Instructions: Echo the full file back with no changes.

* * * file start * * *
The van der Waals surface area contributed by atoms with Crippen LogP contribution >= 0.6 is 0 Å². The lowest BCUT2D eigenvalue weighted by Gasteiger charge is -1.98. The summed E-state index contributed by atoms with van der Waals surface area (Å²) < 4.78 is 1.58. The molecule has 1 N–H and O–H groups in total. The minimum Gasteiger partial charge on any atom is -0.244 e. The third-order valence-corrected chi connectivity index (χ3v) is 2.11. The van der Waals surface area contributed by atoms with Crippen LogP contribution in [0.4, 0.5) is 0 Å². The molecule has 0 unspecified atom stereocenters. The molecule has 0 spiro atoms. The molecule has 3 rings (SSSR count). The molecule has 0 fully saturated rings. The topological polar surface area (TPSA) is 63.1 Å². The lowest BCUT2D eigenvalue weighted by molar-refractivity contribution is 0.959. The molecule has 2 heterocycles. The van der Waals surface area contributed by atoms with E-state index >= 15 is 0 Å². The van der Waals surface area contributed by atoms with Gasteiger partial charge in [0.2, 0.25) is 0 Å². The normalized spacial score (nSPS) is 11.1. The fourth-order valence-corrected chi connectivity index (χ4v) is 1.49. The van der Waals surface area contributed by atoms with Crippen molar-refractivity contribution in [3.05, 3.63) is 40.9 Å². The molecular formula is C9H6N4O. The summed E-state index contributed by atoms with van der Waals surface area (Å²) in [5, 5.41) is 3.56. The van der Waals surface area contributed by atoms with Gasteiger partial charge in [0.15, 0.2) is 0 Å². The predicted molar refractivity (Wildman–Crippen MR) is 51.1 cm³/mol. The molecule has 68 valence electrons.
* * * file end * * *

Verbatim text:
The van der Waals surface area contributed by atoms with Crippen LogP contribution >= 0.6 is 0 Å². The lowest BCUT2D eigenvalue weighted by Gasteiger charge is -1.98. The summed E-state index contributed by atoms with van der Waals surface area (Å²) < 4.78 is 1.58. The molecule has 1 N–H and O–H groups in total. The minimum Gasteiger partial charge on any atom is -0.244 e. The third-order valence-corrected chi connectivity index (χ3v) is 2.11. The van der Waals surface area contributed by atoms with Crippen LogP contribution in [0.4, 0.5) is 0 Å². The molecule has 0 unspecified atom stereocenters. The molecule has 0 spiro atoms. The molecule has 3 rings (SSSR count). The molecule has 0 fully saturated rings. The topological polar surface area (TPSA) is 63.1 Å². The lowest BCUT2D eigenvalue weighted by molar-refractivity contribution is 0.959. The molecule has 2 heterocycles. The van der Waals surface area contributed by atoms with E-state index >= 15 is 0 Å². The van der Waals surface area contributed by atoms with Gasteiger partial charge in [0.2, 0.25) is 0 Å². The normalized spacial score (nSPS) is 11.1. The fourth-order valence-corrected chi connectivity index (χ4v) is 1.49. The van der Waals surface area contributed by atoms with Crippen molar-refractivity contribution in [3.05, 3.63) is 40.9 Å². The molecular formula is C9H6N4O. The summed E-state index contributed by atoms with van der Waals surface area (Å²) in [5, 5.41) is 3.56. The van der Waals surface area contributed by atoms with Gasteiger partial charge in [0.15, 0.2) is 0 Å². The predicted molar refractivity (Wildman–Crippen MR) is 51.1 cm³/mol. The molecule has 68 valence electrons.